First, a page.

Author James Oliver Goldsborough has given us a fast-paced, engaging journey through the many twists and turns of Los Angeles as it exploded throughout the 20th century. Having spent his childhood there and attending UCLA, Goldsborough knows firsthand the metropolis and its many distinct neighborhoods.
“Blood and Oranges: The Story of Los Angeles,” is “sweet and sour, just like L.A.,” and is also a cautionary tale. In this historical fiction, the message is clear: Nature’s Paradise can be upended by careless human greed, by short-sighted investors, and by inept public institutions. Ultimately an optimist, Goldsborough has faith that civic-oriented leaders can correct wrong turns and create sustainable cities.
Through his fictional Mull family, Goldsborough traces the growth of Los Angeles from the arrival of water through aqueducts and the drilling of oil wells, the replacement of efficient trolleys with automobile culture, the investments in Hollywood and in aerospace, growth of Pentecostal revivalism and Evangelical radio, the ups and downs of the media industry, and eventually the emergence of a spirit of conservation and good governance.
Goldsborough harbors a certain nostalgia for mid-century Los Angeles. He writes: “The fifties were the golden age of Los Angeles, when a perfect balance was achieved between man, his resources and his ambitions: Human life was good. Governments were progressive, but not too… Dwight Eisenhower, a moderate Republican, was elected in two landslides, winning California and Los Angeles both times… It was a period of stability and equilibrium.”
But this stability and equilibrium were upset by excessively rapid growth, by a rapacious capitalist culture, and by demographic shifts that introduced racial tensions. The quality of public life was degraded by owners of newspapers more interested in excessive profits than in quality journalism, by public prosecutors in the pockets of criminals, and sometimes simply by bad, unscrupulous people with power over both public and private resources.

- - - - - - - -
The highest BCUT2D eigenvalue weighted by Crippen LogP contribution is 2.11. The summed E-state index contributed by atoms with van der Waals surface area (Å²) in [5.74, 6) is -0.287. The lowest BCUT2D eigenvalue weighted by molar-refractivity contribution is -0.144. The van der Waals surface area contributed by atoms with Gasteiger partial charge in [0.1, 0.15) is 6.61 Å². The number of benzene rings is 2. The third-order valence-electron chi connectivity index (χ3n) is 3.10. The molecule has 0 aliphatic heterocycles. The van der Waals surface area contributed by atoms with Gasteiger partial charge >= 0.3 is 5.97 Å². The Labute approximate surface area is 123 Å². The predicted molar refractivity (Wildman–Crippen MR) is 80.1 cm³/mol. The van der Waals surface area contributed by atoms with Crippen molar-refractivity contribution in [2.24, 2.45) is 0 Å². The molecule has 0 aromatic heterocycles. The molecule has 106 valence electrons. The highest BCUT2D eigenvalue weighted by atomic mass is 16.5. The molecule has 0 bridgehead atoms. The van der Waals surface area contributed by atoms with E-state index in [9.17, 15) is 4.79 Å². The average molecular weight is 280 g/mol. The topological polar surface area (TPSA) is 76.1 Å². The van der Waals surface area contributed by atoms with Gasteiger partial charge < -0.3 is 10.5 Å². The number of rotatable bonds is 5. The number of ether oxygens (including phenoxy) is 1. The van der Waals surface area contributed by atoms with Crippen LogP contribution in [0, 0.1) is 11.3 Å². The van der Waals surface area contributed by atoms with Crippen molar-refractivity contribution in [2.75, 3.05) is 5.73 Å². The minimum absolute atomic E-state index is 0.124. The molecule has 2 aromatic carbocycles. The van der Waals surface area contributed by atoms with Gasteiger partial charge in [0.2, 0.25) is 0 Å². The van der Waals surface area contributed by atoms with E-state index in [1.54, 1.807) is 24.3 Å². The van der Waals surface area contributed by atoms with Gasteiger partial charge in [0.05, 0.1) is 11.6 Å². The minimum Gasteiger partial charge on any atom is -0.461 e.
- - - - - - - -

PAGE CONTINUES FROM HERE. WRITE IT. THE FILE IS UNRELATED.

In Goldsborough’s world, the battle is never over, as passions pass from generation to generation. Betrayals and deceit can lead to murder (more than once in “Blood and Oranges”). Frustrated, distracted parents abandon unruly children they can’t handle. Children can inherit the best of their forebears – or the worst. Who can understand children? “It’s in their nature,” philosophizes one of the book’s wiser characters.
As one character wryly sums up the family intrigues: “Generations of love-hate, rejection, jealousy, insecurity, all the things psychiatrists make their living on.” In Goldsborough’s skillful hands, these recognizable passions make for great reading.
Readers, men and women, will appreciate Goldsborough’s ability to create recognizable, sympathetic female protagonists. At the center of the Mull family saga are two very distinct but equally talented and attractive sisters, one an early aviator and companion of the mysterious corporate captain Howard Hughes, the other a pioneering journalist and writer (modeled in part after the author?).
Through his female characters, Goldsborough traces the rise of women’s rights. In one of the book’s most dramatic chapters, a female religious leader is raped by her crazed, estranged husband. The old-time judge rules that a husband cannot, by definition, rape his wife. A similar real-world case led to the criminalization of spousal abuse in California and elsewhere. Other women in “Blood and Oranges” struggle to balance professional ambitions and family responsibilities.
A youthful character asks, “Why did Dad spend so much time pounding on the noisy black machine producing reams of paper that often ended up the wastebasket?” If this is Goldsborough pondering his own writing experience, we can be glad that, despite disappointments, he kept pounding away, to gift us this wonderful retelling of Southern Californian history, wrapped in tales of human love, death, defeats and victory. Histories in which we can see ourselves.
– Richard Feinberg, Coronado Eagle and Journal, August 6, 2021